Editorial

EDITORIAL: Millions Plan to Travel for Turkey Day — But Should They?

AAA has projected that the number of Americans who will travel over the Thanksgiving holiday weekend will increase by more than 12% in states like Maryland, equating to almost 1.1 million people – still down more than seven percent before pre-pandemic travelers in 2019.

And the majority of those travelers will be driving to their destinations.

After nearly two years of being prohibited from celebrating with friends and family in ways to which we’ve long grown accustomed, it’s understandable that many of us may throw caution to the wind and make our way “through the woods to grandmother’s house.”

But should we?

In a recent poll, AAA found that just 10% felt traveling over the Thanksgiving holiday poses a “significant risk for COVID-19.” In comparison, more than 43% felt the same last year.

However, those who are prudent know not to look forward and completely return to pre-pandemic traditions as if COVID-19 were not looming over our shoulders in our rearview mirror.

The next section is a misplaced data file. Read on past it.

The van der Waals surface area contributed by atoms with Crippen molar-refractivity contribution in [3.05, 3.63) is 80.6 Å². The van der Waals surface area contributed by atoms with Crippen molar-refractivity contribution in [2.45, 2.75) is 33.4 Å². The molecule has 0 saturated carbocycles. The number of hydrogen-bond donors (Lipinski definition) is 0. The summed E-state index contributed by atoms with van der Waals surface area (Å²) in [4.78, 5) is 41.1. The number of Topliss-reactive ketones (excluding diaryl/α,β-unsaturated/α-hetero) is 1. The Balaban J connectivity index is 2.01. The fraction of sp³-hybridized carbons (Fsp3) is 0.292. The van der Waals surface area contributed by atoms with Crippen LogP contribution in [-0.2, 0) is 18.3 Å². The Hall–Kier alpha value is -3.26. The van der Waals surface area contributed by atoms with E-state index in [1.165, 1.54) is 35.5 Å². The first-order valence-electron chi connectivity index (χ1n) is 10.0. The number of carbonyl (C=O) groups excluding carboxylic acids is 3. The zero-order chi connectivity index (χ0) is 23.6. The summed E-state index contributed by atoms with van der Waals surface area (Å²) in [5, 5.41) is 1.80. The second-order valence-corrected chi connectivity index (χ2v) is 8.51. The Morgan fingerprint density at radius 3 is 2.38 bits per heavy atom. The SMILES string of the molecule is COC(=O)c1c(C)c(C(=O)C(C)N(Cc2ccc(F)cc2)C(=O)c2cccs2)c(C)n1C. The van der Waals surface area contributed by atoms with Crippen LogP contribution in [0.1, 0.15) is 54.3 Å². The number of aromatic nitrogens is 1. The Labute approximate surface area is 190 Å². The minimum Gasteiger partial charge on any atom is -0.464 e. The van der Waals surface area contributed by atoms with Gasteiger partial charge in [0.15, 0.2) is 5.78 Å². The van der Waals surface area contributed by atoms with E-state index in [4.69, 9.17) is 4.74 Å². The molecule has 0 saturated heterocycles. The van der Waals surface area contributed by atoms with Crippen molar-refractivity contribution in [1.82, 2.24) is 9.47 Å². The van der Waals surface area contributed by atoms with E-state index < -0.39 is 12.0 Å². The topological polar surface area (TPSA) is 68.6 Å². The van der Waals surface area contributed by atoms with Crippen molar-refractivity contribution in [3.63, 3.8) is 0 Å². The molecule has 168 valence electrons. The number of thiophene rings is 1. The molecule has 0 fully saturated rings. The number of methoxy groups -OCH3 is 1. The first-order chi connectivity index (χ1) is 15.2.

Even if you do decide to take that drive, you’ll need to have more money in your pockets as the price of gasoline has risen to levels not seen this time of year since 2013.

But the biggest concern for Americans as the holiday travel season approaches should be the fact that coronavirus infections are rising in more than half of all states.

Experts predict this could be the beginning of an extended winter surge. After the number of cases declined steadily from mid-September to late October, the U.S. is now averaging more than 83,000 cases a day – a 14% increase compared to one week ago.

The uptick in cases has not yet translated into a national spike in new hospital admissions but the grim situation in some parts of the West and upper Midwest offers a disturbing picture for other states where cases are now climbing. However, despite the disconcerting trends, experts who trace the course of the pandemic do not believe the surge will yield the same level of death and severe disease as last year.

But that’s only a prediction.

So while you are celebrating Thanksgiving and looking forward to Christmas and the new year, be safe, be smart and remain on guard.

COVID-19 is still very much a threat to all of us.

 

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